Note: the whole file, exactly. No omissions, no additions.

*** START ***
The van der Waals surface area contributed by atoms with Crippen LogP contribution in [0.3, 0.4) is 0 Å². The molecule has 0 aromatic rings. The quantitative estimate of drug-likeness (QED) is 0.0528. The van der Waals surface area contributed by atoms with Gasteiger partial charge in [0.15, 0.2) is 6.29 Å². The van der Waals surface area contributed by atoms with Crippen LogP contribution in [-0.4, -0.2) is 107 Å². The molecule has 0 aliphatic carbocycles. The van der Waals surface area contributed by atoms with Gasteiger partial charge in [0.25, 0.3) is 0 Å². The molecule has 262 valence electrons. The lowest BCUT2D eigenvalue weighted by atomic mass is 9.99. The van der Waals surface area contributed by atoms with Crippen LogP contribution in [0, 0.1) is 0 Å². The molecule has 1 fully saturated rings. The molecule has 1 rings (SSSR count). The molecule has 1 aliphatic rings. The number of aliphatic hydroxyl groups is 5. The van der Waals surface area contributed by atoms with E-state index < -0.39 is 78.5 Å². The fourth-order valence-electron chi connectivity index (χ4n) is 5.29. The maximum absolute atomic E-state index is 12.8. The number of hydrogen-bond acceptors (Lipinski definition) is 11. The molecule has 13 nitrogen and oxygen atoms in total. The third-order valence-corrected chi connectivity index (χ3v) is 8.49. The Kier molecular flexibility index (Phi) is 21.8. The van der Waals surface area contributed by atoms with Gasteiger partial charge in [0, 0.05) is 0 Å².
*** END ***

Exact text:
The van der Waals surface area contributed by atoms with Crippen LogP contribution in [0.3, 0.4) is 0 Å². The molecule has 0 aromatic rings. The quantitative estimate of drug-likeness (QED) is 0.0528. The van der Waals surface area contributed by atoms with Gasteiger partial charge in [0.15, 0.2) is 6.29 Å². The van der Waals surface area contributed by atoms with Crippen LogP contribution in [-0.4, -0.2) is 107 Å². The molecule has 0 aliphatic carbocycles. The van der Waals surface area contributed by atoms with Gasteiger partial charge in [0.25, 0.3) is 0 Å². The molecule has 262 valence electrons. The lowest BCUT2D eigenvalue weighted by atomic mass is 9.99. The van der Waals surface area contributed by atoms with Crippen LogP contribution in [0, 0.1) is 0 Å². The molecule has 1 fully saturated rings. The molecule has 1 rings (SSSR count). The molecule has 1 aliphatic rings. The number of aliphatic hydroxyl groups is 5. The van der Waals surface area contributed by atoms with E-state index < -0.39 is 78.5 Å². The fourth-order valence-electron chi connectivity index (χ4n) is 5.29. The maximum absolute atomic E-state index is 12.8. The number of hydrogen-bond acceptors (Lipinski definition) is 11. The molecule has 13 nitrogen and oxygen atoms in total. The third-order valence-corrected chi connectivity index (χ3v) is 8.49. The Kier molecular flexibility index (Phi) is 21.8. The van der Waals surface area contributed by atoms with Gasteiger partial charge in [0, 0.05) is 0 Å².